City of Fraser Vignette: La Tribune India

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NJ Ravi Chander

I have lasting memories of my childhood spent in the town of Fraser, Bengaluru, where my brothers and I grew up. In the 1960s, the century-old city was home to a significant number of Anglo-Indians, Muslims and Hindus, dominated by military families. Residents lived in quaint monkey-top bungalows (these gave way to skyscrapers) filled with fruit trees and flower beds. Modest accommodation could be found for an incredible Rs 2 per month – Mysore’s rent control law was widespread then. Many Anglo-Indians attracted to greener pastures then migrated to distant lands.

An unforgettable memory was of the monkeys descending into the orchards and looting the fruit, but we loved their antics. They are no longer visible. Residents walked or cycled to their destination or were transported by the ubiquitous pedicab or tonga. Winter cold meant keeping warm by putting on sweaters. The weather was fine even at the turn of the century.

The beautiful Madhavraya Mudaliar Road (Palm Road), lined with majestic coconut palms, was a favorite spot on our salad days. It has been embellished with monuments such as the Lakshmi Bhavan hotel (since closed) and the Everest cinema (still there).

The Independence Day Cup, held at the East Ground, attracted promising football talent. Theater troupes have performed here on festive occasions, and the Bangalore Muslim hockey team – a misnomer because it included players of different faiths – trained there. The Buddha Vihara was another famous landmark in the city, and the road passing by is named after him.

Street performers were a big draw. They entertained us with their acrobatics, stunts, music and trained pets. The two cinemas, Ashoka and Everest, mainly screened Tamil films. Watching movie posters and photographs of movie stars displayed inside theaters was an obsession. In the pre-generator era, power outages would see theaters issue free passes. Movie tickets cost a few annas, but black traders made hay.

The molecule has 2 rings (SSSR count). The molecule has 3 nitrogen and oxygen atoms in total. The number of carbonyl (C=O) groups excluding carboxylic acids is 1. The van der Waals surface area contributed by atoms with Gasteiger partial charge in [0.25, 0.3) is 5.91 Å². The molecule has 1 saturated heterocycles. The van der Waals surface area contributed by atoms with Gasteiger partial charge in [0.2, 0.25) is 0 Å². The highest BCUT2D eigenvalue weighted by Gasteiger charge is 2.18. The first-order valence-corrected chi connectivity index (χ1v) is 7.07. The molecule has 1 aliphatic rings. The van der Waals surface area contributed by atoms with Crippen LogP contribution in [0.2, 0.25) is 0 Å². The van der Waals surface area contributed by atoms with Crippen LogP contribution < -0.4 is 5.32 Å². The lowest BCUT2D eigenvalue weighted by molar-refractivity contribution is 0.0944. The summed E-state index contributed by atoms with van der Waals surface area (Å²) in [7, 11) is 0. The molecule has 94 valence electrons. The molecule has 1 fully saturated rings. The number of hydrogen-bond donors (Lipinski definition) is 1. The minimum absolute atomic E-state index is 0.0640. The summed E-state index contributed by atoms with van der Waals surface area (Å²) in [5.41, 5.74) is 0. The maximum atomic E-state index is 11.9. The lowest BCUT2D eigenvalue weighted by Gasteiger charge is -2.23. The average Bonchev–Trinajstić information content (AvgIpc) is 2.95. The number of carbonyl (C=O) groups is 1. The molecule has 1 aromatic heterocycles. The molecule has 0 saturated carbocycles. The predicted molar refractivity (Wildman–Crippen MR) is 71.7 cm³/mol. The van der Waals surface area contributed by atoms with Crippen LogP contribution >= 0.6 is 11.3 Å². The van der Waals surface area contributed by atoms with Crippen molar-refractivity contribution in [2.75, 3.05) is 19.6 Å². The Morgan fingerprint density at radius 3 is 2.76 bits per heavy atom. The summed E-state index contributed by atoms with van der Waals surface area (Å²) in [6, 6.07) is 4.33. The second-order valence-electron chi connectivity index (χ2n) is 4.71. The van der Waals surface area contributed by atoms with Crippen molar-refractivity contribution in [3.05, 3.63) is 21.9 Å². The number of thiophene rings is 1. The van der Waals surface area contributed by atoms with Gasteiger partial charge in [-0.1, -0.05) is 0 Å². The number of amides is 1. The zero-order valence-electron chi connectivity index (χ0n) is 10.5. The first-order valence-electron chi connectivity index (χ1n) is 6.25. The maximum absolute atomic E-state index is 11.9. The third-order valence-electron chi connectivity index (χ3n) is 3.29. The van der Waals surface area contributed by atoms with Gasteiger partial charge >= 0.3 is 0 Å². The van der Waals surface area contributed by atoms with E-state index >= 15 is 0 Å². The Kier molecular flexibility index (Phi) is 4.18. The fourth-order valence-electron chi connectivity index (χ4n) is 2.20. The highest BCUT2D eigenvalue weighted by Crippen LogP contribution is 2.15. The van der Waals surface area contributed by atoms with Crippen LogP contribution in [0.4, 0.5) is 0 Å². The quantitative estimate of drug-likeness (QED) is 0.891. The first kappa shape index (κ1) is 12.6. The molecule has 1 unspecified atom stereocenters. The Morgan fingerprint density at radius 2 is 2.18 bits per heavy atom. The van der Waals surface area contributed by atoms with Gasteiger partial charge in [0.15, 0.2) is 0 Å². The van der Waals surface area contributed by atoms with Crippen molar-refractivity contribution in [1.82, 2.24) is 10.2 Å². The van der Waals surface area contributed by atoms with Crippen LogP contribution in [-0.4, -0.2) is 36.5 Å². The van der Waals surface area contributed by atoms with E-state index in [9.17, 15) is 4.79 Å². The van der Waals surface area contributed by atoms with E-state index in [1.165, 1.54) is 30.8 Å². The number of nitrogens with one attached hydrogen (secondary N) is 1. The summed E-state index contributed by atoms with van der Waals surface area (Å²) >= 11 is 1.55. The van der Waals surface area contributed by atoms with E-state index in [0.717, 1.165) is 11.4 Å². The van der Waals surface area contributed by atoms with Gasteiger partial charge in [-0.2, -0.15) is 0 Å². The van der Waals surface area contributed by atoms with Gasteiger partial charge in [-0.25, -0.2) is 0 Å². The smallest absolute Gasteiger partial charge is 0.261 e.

The authorities sold firewood using ration cards and a rented cart dropped them off. The vendors have asked us to sell anything from curds to crabs. The donkey was a ubiquitous part of the dhobi identity. The laundromat made a weekly appearance to pick up the soiled clothes. No clothing has ever disappeared. I remember an elderly lady who peddled appetizing appams, vadas and idlis by the side of the road for an astonishing 3 paise a piece. She also sold exotic fruits, such as blackberries and Madras thorns.

Another lasting memory was that neighbors of different faiths displayed camaraderie and called each other to chat, gossip, or exchange views. The festivals witnessed exchanges of hugs, jokes and homemade treats. The evenings were filled with fun and frolics, and we stopped a street game and waited for the strange car or scooter to pass. Fraser city of yesteryear is just a memory!


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